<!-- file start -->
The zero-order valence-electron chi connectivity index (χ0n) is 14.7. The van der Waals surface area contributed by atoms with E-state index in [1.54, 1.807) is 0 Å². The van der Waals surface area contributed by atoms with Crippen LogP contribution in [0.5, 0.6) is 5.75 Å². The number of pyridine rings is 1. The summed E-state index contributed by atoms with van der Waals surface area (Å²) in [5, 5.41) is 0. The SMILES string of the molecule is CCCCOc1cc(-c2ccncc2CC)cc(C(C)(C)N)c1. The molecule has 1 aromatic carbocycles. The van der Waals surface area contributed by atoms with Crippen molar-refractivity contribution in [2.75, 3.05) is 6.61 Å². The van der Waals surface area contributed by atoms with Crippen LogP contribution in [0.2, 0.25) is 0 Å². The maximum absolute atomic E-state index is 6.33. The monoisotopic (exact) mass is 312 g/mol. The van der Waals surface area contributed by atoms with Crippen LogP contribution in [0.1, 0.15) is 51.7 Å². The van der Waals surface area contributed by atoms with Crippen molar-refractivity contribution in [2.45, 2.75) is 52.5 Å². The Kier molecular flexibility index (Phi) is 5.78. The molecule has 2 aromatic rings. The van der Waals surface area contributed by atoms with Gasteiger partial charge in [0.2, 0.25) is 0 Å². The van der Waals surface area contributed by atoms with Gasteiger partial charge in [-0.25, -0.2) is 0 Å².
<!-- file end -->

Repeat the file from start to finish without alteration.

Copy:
The zero-order valence-electron chi connectivity index (χ0n) is 14.7. The van der Waals surface area contributed by atoms with E-state index in [1.54, 1.807) is 0 Å². The van der Waals surface area contributed by atoms with Crippen LogP contribution in [0.5, 0.6) is 5.75 Å². The number of pyridine rings is 1. The summed E-state index contributed by atoms with van der Waals surface area (Å²) in [5, 5.41) is 0. The SMILES string of the molecule is CCCCOc1cc(-c2ccncc2CC)cc(C(C)(C)N)c1. The molecule has 1 aromatic carbocycles. The van der Waals surface area contributed by atoms with Crippen molar-refractivity contribution in [2.75, 3.05) is 6.61 Å². The van der Waals surface area contributed by atoms with Crippen LogP contribution in [0.2, 0.25) is 0 Å². The maximum absolute atomic E-state index is 6.33. The monoisotopic (exact) mass is 312 g/mol. The van der Waals surface area contributed by atoms with Crippen LogP contribution in [0.1, 0.15) is 51.7 Å². The van der Waals surface area contributed by atoms with Crippen molar-refractivity contribution in [2.45, 2.75) is 52.5 Å². The Kier molecular flexibility index (Phi) is 5.78. The molecule has 2 aromatic rings. The van der Waals surface area contributed by atoms with Gasteiger partial charge in [0.2, 0.25) is 0 Å². The van der Waals surface area contributed by atoms with Gasteiger partial charge in [-0.25, -0.2) is 0 Å².